Maison Mason, photo: Daniel Gebhardt
Berlin is one of the most versatile capitals of the world when it comes to all its locations. It was fun to have been thrown in this little town with no previous knowledge – I still remember setting foot on Kottbusser Tor for the first time, entirely by chance, way more appalled than inspired, completely unaware of Kreuzberg’s undeniable magic that I’d grow addicted to.
Music, is a magical ordeal. An escape from ordinary into a vast sea of feeling, vibes and sensations. To professionals, music is not only a job, but also a way to express themselves through creativity and poetry. But what for the average “9 to 5″ Mensch?
Recently I have stumbled along something deep that doesn’t normally meet the eye. Open Mic, Jam sessions where professionals and amateurs alike can express their feeling of passion. This is something truly amazing, that Berlin has to offer.
Monday, Tuesday, Wednesday, Thursday, Friday, Saturday and Sunday, locals and travelling musicians flock to bars that post Open Mic on their webpages. Lines and lists of these creative souls pour out their emotions, talent and comedic gestures as they blast out tunes from their piano or acoustic guitars.
A little while ago passers-by at Hermannplatz were treated to a very special private experience. A pianist was sitting right in the middle of the square offering a little concert for those who dared to sit with him and put the headphones on. In the little video documentary you can see some of the people who took advantage of the free seat and it’s lovely to see how moved some of them were.
The video comes from the guys from RAWCreation who also brought us the lovely video about the rooftop piano concert that posted a while ago. Enjoy the new video below.
photo: Marlen Müller
Lina Jachmann’s new book Einfach Leben, the title meaning live simply, is a lifestyle guide that escapes the usual traps of this kind of literature: it’s neither about fast trends nor is it pretentious or preachy. On the other hand, it provides you with a lot of practical insights into the minimalist lifestyle based on portraits of (extra)ordinary people who have found ways to incorporate this philosophy into their everyday lives to make them more sustainable. Since quite a few of them are somehow linked to Berlin, we’re introducing them and their alternative habits we could all learn from below!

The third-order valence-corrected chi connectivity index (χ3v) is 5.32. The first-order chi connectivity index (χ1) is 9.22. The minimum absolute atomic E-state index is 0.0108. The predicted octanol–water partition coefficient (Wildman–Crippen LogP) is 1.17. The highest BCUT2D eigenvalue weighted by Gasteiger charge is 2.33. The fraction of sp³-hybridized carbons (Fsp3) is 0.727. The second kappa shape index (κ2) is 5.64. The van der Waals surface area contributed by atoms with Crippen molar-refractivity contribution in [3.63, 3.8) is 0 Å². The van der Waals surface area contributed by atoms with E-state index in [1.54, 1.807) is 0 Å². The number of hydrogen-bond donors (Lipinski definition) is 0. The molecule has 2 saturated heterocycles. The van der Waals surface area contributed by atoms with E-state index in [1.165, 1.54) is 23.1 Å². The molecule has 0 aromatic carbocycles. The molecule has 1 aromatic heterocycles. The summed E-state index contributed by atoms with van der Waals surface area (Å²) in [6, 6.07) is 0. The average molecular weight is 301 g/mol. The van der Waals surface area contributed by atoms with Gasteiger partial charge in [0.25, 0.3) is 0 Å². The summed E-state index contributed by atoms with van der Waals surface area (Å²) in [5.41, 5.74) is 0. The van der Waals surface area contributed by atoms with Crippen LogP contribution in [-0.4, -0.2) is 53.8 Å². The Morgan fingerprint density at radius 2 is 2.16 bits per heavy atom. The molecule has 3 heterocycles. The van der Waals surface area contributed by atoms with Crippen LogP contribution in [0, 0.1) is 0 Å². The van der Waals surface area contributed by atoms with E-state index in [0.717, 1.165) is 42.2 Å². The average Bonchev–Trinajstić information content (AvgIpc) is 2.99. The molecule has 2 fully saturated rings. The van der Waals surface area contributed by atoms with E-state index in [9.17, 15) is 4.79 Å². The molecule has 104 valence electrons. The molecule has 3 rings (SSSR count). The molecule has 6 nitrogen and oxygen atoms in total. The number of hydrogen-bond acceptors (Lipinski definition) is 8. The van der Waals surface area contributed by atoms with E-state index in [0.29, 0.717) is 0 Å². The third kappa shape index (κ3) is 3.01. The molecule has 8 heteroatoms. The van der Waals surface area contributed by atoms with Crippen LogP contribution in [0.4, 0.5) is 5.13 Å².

photo: Andre Ligeiro
The wild colorful Carnival might be over in Brazil but I want to introduce you to a place where the carnal sins don’t need glitter or costumes to be celebrated during night and day: Sao Paulo. Maybe New York never sleeps but Sao Paulo never stops to fuck. The two times in my life I have been to Sao Paulo I felt every time like falling through Dantes Inferno and seeing devils, demons, witches and pagan gods celebrating love and lust to their fullest. This megalopolis, this biggest city in the whole South American continent is a safe haven for the artists, the crazies, the queers, the rockers and everybody else who does not want to conform to religious rules or a closed minded society.
But wait! What about Berlin you might say? Well, of course the apple of sins in the neighbor’s garden looks always more delicious. While Paulistas and Brazilians in general love the open mindedness and carelessness Berliners tend to have towards sex and sexual relationships I definitely enjoyed the way Paulistas flirted and interacted with each other. Much more warm and friendly, still carnal and maybe even more body-centered then in Berlin.
Last time, three years ago, I danced inside an abandoned skyscrapers turned into a cultural center in the middle of the city. This time around I visited a former brothel turned into a night club called L’Amour. A place that is so small that most part of the party crowd is actually enjoying and celebrating each other on the street in front of it. Fortunately, there were a couple of photographers taking shots of the crowd (that enjoyed their presence while posing to the death).
Have a look on how the wild kids in Sau Paulo enjoy their nights and let’s hope for some good street parties in a much more warmer Berlin soon, too.